So I'm taking a break and sitting down and low and behold, here is the keyboard. I've picked the radiation story to tell. God, I am slow at posting.
After the lumpectomy and the ensuing lymph node surgery, which is actually much worse, they put a draining tube in your arm for fluid that might accumulate - it's really gross - but the worst part is that that tube has to stay in for about 5 days and it actually grows scar tissue around it in that short amount of time. They don't give you an anesthetic when they
After all of that is over, then you get radiation, 6 weeks, 5 days a week. I don't really know why it takes so long, because my tumor was very small, but that's the way it was. I have never experienced much in the way of side effects.Actually, for me, radiation is not so bad. Well, except for the part where it kills a whole bunch of cells you don't really want to get rid of. You get to park in a lot reserved for oncology patients. The lot has a machine at the entrance and you have to put your special code in so that all the podiatry patients don't park there. 3 to 4 out of 5 days, I couldn't get my code in. I just could not hit the right buttons, so I'd have to call the nurse on the little speaker thing and ask for help. They can do it from inside, but every time there is a big sigh on the other end of the line. My brain just doesn't work when I am under a lot of stress. I get really disoriented.
You go in and change and have to sit in the waiting room .... with no bra under your gown, and a lot of women bring their husbands, just a wee bit uncomfortable. When your name is called, you go into a large room that has an enormous machine.
Here is the interesting part. As soon as the light went out and the soft noise of the machine began, I would close my eyes and see a very clear vision of a couch floating over my head. At one end sat a little bare footed girl and at the other, a woman. She looked very calm and centered, for lack of a better word, and they both were wearing lovely dresses. Each day I would completely forget that this was going to happen. I swear, every single day I would be surprised when the vision came up.You wouldn't think that was possible because it happened every day, but as I said, things become very disorienting as you weave your way through this process. Each day the woman would turn and smile at the little girl who was not having any of that. She wasn't mad or shy, she just didn't trust even the kind faced woman at the other end of the couch. Day by day the woman would gently beckon the little girl to scoot over towards her. She would smile and nod her head that it was ok and sometimes she would reach across and tickle the girls feet. We had six weeks to go, so this was a long, drawn out process, but slowly, slowly the gap would get shorter. The little girl began to relax a bit at about the midway point, but she never let that guard go all the way down and she never gave up. Again, incredibly, I forgot every, every day that this was going to happen. But when it did there would be a fraction of a second of surprise and enjoyment as it popped up. I don't think the beam lasted more than 4 minutes, if even that, so the whole of this little play carried out in that short amount of time. But it didn't feel short.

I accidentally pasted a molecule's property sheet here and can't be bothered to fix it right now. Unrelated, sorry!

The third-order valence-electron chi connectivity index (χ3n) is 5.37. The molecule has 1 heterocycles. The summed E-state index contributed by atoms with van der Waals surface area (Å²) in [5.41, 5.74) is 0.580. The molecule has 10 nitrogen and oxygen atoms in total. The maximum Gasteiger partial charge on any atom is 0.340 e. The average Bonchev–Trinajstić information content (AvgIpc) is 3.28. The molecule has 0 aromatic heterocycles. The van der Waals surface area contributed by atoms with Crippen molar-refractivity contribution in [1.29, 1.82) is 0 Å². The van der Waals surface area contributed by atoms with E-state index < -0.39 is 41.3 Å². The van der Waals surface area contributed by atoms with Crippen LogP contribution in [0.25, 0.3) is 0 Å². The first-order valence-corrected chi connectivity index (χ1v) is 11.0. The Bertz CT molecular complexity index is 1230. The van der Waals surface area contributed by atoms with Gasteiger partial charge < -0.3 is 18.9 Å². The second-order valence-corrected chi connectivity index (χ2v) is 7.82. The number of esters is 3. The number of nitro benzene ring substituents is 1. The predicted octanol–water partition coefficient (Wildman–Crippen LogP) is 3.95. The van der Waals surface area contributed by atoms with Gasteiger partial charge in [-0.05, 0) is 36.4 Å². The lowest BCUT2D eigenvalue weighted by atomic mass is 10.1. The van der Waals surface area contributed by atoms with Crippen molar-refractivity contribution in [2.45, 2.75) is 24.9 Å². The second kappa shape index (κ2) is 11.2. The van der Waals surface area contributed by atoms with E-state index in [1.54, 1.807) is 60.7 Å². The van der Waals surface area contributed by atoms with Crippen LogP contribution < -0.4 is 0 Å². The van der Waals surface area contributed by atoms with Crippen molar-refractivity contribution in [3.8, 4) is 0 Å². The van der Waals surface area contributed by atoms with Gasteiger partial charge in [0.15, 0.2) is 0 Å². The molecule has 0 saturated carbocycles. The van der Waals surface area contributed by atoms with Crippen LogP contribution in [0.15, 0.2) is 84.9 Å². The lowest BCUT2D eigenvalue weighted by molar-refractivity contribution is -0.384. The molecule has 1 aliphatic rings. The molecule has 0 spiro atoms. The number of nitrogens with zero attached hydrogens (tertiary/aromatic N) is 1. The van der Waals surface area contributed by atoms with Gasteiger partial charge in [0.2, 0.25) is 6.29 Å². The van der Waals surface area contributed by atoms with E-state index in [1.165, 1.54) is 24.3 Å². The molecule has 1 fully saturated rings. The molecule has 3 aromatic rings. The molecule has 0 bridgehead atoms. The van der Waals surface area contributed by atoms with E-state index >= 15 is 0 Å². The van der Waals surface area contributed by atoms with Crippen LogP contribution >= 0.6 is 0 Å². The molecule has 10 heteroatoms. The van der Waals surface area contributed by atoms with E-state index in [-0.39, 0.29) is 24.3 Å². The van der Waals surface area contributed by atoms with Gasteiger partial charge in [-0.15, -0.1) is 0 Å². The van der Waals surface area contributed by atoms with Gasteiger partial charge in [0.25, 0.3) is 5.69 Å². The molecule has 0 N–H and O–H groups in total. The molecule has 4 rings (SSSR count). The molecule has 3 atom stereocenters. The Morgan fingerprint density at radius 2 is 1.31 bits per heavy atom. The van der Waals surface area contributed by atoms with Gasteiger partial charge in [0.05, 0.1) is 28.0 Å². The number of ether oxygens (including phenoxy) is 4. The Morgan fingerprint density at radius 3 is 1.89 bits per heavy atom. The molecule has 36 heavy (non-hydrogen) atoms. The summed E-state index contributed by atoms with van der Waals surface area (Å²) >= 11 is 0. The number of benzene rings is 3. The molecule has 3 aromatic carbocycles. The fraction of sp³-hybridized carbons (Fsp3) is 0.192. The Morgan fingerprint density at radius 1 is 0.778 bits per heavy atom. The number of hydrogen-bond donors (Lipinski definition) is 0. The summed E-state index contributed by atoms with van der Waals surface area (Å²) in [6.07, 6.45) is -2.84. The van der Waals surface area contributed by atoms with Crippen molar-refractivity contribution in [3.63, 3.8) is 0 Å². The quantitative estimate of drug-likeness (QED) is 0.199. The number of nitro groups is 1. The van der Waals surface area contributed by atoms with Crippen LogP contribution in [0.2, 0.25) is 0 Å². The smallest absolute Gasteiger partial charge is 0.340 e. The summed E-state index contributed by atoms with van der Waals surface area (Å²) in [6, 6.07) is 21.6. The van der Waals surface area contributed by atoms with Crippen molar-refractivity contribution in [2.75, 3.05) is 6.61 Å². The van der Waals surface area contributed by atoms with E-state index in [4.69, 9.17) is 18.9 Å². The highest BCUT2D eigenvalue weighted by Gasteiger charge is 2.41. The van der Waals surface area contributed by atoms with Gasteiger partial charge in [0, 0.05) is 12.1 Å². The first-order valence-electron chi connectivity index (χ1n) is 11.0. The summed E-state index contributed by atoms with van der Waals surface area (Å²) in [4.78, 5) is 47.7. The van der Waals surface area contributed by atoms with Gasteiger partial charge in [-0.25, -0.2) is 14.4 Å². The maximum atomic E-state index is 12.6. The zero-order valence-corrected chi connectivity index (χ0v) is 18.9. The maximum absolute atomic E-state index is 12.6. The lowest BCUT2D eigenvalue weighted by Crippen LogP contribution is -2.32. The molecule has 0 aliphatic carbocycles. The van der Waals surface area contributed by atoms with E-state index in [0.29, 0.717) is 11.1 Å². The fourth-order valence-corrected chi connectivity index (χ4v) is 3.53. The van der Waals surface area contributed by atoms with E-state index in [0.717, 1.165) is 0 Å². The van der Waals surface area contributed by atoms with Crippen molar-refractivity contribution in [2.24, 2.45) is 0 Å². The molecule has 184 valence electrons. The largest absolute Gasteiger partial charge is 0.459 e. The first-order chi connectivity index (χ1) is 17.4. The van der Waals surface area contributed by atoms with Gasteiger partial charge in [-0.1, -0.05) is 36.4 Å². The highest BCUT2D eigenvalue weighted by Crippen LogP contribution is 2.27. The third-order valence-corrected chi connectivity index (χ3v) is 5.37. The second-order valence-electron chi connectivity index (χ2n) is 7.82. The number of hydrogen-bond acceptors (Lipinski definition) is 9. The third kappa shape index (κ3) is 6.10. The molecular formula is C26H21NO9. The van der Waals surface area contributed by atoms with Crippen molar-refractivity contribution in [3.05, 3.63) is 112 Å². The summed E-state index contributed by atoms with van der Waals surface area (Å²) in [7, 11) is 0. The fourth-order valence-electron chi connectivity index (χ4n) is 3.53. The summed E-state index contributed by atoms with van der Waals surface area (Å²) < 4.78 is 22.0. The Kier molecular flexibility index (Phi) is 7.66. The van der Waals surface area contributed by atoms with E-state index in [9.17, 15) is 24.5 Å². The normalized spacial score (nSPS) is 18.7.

I'm sure you can guess the outcome of this story, but here's the twist. On the very last day, predictably, the little girl made it to within a couple of inchs of the woman who was smiling with a smile that said "yes, we got it!". She reached down for her, the child didn't resist, but just as she got her in midair over her lap....bing. The whole thing was over. The machine was done for the last time and the lights came on. The image of her hovering just above the woman's lap is not troubling. Everything was so calm and the experience was like those hours when you are painting and you loose all awareness of your surroundings. What happened at the end, was just the way it happened.
I don't want to put too much into it and the whole "inner child" thing doesn't seem quite right to me. Been there, done that. It feels cliched. What I took away was that it's never over. Nothing is ever over. And nothing is easy. We are always a little thing working towards benevolence never quite knowing if we're safe or not, never really knowing if it's ok to surrender to the process. We get pretty close, we can even get damn close, but it is perfectly ok if we are near. Near is good and I am quite happy with that and very, very happy that benevolence never gives up on us.